Perhaps the major parallel known to all members who have been active in each is that they are both founded on similar moral principles being a
- belief in a Supreme Being,
- Service to others and
- personal development.
Taken from the Book of Constitutions, (B.O.C.) (Equivalent to Scouting’s policy Organisation and Rules [P.O.R.]) Freemasonry is a society of men concerned with moral and spiritual values. Its members are taught its principles (moral lessons and self-knowledge) by a series of ritual dramas – a progression of allegorical two-part plays which are learnt by heart and performed within each Lodge – which follow ancient forms, and use stonemasons’ customs and tools as allegorical guides.
Freemasonry instils in its members a moral and ethical approach to life: its values are based on integrity, kindness, honesty and fairness. Members are urged to regard the interests of the family as paramount but, importantly, Freemasonry also teaches concern for people, care for the less fortunate and help for those in need.
Taken from Policy, Organisation and Rules, P.O.R. The aim of the Association is to promote the development of young people in achieving their full physical, intellectual, social and spiritual potential, as individuals, as responsible citizens and as members of their local, national and international communities.
The Method of achieving the Aim of the Association is by providing an enjoyable and attractive scheme of progressive training, based on the Scout Promise and Law, and guided by adult leadership.
Scouting exists to actively engage and support young people in their personal development, empowering them to make a positive contribution to society.
The term “brother” is universal; you are welcomed as a Brother Mason or the Worldwide Brotherhood of Scouting. However, the term Brother is not used so much in the UK as in 2007 the Scout Movement totally integrated girls and women into the movement, sorry to say that is one parallel I cannot compare.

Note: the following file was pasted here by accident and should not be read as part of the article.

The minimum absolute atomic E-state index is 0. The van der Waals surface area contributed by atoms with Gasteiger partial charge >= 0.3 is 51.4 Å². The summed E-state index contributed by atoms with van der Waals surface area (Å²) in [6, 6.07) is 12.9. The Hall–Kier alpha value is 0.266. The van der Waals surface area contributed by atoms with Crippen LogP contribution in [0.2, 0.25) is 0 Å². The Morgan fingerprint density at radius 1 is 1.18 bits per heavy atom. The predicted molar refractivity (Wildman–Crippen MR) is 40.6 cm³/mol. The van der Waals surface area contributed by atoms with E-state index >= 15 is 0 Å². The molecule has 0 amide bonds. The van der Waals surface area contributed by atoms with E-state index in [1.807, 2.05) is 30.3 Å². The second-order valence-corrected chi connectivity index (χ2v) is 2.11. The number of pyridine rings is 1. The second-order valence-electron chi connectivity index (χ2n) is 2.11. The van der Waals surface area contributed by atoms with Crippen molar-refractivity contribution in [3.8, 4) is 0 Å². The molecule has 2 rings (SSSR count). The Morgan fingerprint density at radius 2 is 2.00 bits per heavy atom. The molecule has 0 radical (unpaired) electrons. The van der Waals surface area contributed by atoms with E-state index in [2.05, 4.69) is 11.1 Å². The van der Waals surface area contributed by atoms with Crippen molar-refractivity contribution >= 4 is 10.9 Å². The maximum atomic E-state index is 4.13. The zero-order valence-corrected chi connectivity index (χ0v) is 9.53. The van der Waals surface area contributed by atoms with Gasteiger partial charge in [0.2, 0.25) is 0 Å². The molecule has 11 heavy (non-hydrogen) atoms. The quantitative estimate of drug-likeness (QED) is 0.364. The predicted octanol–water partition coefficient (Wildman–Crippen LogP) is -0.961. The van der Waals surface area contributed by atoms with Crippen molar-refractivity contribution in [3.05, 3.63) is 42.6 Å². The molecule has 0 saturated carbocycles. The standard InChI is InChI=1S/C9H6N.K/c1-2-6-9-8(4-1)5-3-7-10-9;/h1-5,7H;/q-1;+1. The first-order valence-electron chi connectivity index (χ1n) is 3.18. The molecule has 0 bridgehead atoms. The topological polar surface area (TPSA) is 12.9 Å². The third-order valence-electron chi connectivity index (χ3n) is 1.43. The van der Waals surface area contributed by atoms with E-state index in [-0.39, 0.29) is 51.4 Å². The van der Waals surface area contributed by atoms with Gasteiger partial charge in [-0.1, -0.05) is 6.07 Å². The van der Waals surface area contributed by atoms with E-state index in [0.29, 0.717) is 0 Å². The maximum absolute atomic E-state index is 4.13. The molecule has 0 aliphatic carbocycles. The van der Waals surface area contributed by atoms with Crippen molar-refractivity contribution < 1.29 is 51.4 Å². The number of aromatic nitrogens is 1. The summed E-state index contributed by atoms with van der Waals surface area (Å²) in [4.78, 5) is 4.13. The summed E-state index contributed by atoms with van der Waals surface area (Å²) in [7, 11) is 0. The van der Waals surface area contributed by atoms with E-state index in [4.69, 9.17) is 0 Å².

A Mason must believe in a Supreme Being, Obey the laws of God and Man, Extend Charity and Brotherly Love. This is incorporated in the First-Degree Obligation.
A Scout makes a Promise which includes a Duty to God, Accept Loyalty to the Queen, Help other people at all times.
On my honour, I promise that I will do my best
To do my duty to God and to the Queen,
To help other people
And to keep the Scout Law
And this is renewed every year, usually at St. George’s day but certainly on Investiture by both adult and young people.
The History of Freemasonry is unclear before 1717 but in that year four London Lodges met to form the beginnings of a Grand Lodge.
The Scout Movement also started from grass roots with Lord Baden Powell running an experimental camp on Brownsea Island in 1907. From this was produced an article ‘Scouting for Boys’ which was accepted by young men and boys who formed themselves into small troops.
In both cases both Freemasonry and Scouting early members chose to join together and form something bigger.
More visible parallels between Scouting and Freemasonry is with the handshake. In Masonry, these are linked to various degrees, in Scouting we shake with the left hand which is thought to have originated from an Ashanti Tribe who greeted anyone with their left hand as it would involve them having to lay down their shields therefore trusting the newcomer. Nice story but it was later discovered that the Ashanti never used a left-hand shake?
Another visible parallel is the sign or salute. Once again in Masonry linked to the various Degrees, in Scouting we just use the three fingers symbolically representing Duty to God, help other people and keep the Scout Law.